In this blog, find out more about how to avoid a ‘tick box’ approach to compliance training and instead engage people in compliance training.
Who is responsible for compliance in your organisation? The Chief Compliance Officer (CCO)? The Head of Internal Audit? The Chief Executive Officer (CEO)? The Board? Or is it something that every employee and line manager should take responsibility for?
Stories about corporate compliance failures and the resulting eye-watering fines (or worse!) feature in the news on a regular basis. Not all incidents make the headlines: for example when someone in the organisation opens a rogue email, clicks on the attachment and downloads a malicious virus that infects the whole network, causing massive business disruption; or leaves a laptop on the train; or says nothing even if they suspect corrupt practices are going on. Sound familiar? So how can you stop this happening in your organisation?
Several major news organizations have recently come out with articles regarding the generation, now entering the workforce, known as Millennials. This demographic group is roughly defined as those "coming of age" at the turn of the millennium. Researchers and commentators use birth years ranging from the early 1980s to the early 2000s1. The reason this group is becoming so important is that they are now the emerging workforce and their habits, social norms and cultural expectations will be shaping our economy in the next few years.
As of April 2014, Walmart has spent $500 million on an FCPA investigation stemming from allegations that executives at Walmart’s Mexico unit bribed Mexican officials in order to expedite the opening of new stores in prime locations. Costs related to the allegations are likely to continue to increase as the investigation is ongoing and has expanded into China, Brazil and India.
Oversight of Compliance and Ethics (C&E) programs continues to evolve, requiring C&E officers to generate, on a regular basis, meaningful reports addressing the various parts of their program. This has put pressure on C&E officers to create reports quickly and efficiently. Since there are no exact and detailed requirements for these reports, C&E professionals are left on their own to identify the correct information to present to the board and to other executives who need to have this level of visibility.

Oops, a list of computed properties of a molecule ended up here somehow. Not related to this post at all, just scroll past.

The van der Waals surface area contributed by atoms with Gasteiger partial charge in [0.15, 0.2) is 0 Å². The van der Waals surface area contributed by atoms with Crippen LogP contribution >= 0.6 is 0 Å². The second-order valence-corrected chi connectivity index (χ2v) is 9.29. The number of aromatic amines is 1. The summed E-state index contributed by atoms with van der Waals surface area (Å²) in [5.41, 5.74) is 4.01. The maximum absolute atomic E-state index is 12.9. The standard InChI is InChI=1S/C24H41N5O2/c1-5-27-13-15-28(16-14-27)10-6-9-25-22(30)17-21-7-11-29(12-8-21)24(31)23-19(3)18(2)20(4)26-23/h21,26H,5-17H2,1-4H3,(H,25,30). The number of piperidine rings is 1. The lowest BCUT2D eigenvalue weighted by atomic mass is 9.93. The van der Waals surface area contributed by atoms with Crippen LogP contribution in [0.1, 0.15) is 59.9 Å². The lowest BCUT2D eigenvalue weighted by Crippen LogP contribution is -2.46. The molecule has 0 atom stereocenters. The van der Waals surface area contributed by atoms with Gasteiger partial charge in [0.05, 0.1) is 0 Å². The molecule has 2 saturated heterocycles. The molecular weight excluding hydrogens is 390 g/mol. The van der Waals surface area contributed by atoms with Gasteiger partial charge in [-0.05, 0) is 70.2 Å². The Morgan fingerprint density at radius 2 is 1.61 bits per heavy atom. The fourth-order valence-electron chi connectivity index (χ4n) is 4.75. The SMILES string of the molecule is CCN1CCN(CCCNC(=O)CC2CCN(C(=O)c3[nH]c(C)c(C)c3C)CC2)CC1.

It’s that time of year where we are all looking for a ray of light. I recently read that Florida is the only state in the United States that has not experienced snow fall this season. Needless to say, I don’t live in Florida! Compliance and ethics professionals can find some good news during this endless winter in the findings of a recent study conducted by the Ethics Resource Center (“ERC”), which you can download here. Unlike the ERC’s National Business Ethics Survey results which came out in 2011, indicating that employees were feeling more pressure to break the rules and more fearful of retaliation than in previous years, the numbers from the 2013 results seem to be following a more positive trend.
One of the great benefits of our Advisory Services team’s regular interactions with our clients is the opportunity to spot trends and identify the common themes that are of interest and/or concern to them. It is always interesting to compare our observations with the topics that are creating buzz at the annual ECOA and SCCE conferences. This year’s conferences affirmed that the insights our clients have provided us are in line with the perspectives of the broader compliance community.
It’s tempting to think of “best practices” in ethics and compliance as fixed, static, and their evolution as slow and obvious. It’s also easy to forget that our industry is only two decades old and there’s quite a lot that isn’t known about how to reduce compliance risk. At SAI Global, our Advisory Services team is tasked with continually researching and assessing emerging compliance and ethics trends and advising our clients how best to apply best practices in diverse business contexts. As a result, we often discover that generally accepted best practices are in fact in need of updating. One recent example helps refine some established ideas regarding the effective use of e-learning. E-learning has been considered the best practice for cost-effective dissemination of general compliance and ethics training for the past fifteen years and, as the technology has matured, the value of e-learning has increased as well.
Recently, I ran into an old friend, Kim, who I hadn’t seen in many years. After catching up on life, the conversation naturally progressed to our careers. Kim shared stories about marketing for a large retail company and I told her about my work in ethics and compliance.
Kim’s response to what I do for work? Well, not quite what I was hoping for… Kim explained, “I just had to take an online course about sexual harassment. My boss rolled his eyes and told me ‘I wish I didn’t have to make you take this, but I do. Just get it over with and hopefully you won’t have to do it for another year.”
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